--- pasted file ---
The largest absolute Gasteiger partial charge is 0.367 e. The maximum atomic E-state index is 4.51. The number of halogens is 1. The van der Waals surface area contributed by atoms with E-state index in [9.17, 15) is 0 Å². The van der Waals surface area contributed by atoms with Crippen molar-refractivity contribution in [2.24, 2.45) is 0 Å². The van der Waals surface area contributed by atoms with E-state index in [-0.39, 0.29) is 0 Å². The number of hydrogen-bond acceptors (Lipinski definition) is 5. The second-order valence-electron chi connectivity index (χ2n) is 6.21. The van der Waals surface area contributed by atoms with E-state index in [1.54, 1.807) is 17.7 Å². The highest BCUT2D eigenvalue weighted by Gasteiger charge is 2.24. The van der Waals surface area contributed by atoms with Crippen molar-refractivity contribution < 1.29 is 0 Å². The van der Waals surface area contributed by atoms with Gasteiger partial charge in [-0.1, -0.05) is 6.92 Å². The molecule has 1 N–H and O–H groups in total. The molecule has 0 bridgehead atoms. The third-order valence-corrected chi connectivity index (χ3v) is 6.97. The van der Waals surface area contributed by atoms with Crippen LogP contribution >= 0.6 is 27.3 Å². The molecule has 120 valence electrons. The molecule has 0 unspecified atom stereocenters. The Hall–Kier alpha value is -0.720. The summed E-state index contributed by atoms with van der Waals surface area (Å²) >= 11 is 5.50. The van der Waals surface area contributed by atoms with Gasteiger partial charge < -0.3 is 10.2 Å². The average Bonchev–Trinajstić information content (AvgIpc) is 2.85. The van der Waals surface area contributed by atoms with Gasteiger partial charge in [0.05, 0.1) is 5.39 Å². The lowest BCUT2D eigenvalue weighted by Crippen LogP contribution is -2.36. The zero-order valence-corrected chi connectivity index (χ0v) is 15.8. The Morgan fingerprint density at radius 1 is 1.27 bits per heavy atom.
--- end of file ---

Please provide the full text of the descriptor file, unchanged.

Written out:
The largest absolute Gasteiger partial charge is 0.367 e. The maximum atomic E-state index is 4.51. The number of halogens is 1. The van der Waals surface area contributed by atoms with E-state index in [9.17, 15) is 0 Å². The van der Waals surface area contributed by atoms with Crippen molar-refractivity contribution in [2.24, 2.45) is 0 Å². The van der Waals surface area contributed by atoms with E-state index in [-0.39, 0.29) is 0 Å². The number of hydrogen-bond acceptors (Lipinski definition) is 5. The second-order valence-electron chi connectivity index (χ2n) is 6.21. The van der Waals surface area contributed by atoms with E-state index in [1.54, 1.807) is 17.7 Å². The highest BCUT2D eigenvalue weighted by Gasteiger charge is 2.24. The van der Waals surface area contributed by atoms with Crippen molar-refractivity contribution < 1.29 is 0 Å². The van der Waals surface area contributed by atoms with Gasteiger partial charge in [-0.1, -0.05) is 6.92 Å². The molecule has 1 N–H and O–H groups in total. The molecule has 0 bridgehead atoms. The third-order valence-corrected chi connectivity index (χ3v) is 6.97. The van der Waals surface area contributed by atoms with Crippen LogP contribution >= 0.6 is 27.3 Å². The molecule has 120 valence electrons. The molecule has 0 unspecified atom stereocenters. The Hall–Kier alpha value is -0.720. The summed E-state index contributed by atoms with van der Waals surface area (Å²) >= 11 is 5.50. The van der Waals surface area contributed by atoms with Gasteiger partial charge < -0.3 is 10.2 Å². The average Bonchev–Trinajstić information content (AvgIpc) is 2.85. The van der Waals surface area contributed by atoms with Gasteiger partial charge in [0.05, 0.1) is 5.39 Å². The lowest BCUT2D eigenvalue weighted by Crippen LogP contribution is -2.36. The zero-order valence-corrected chi connectivity index (χ0v) is 15.8. The Morgan fingerprint density at radius 1 is 1.27 bits per heavy atom.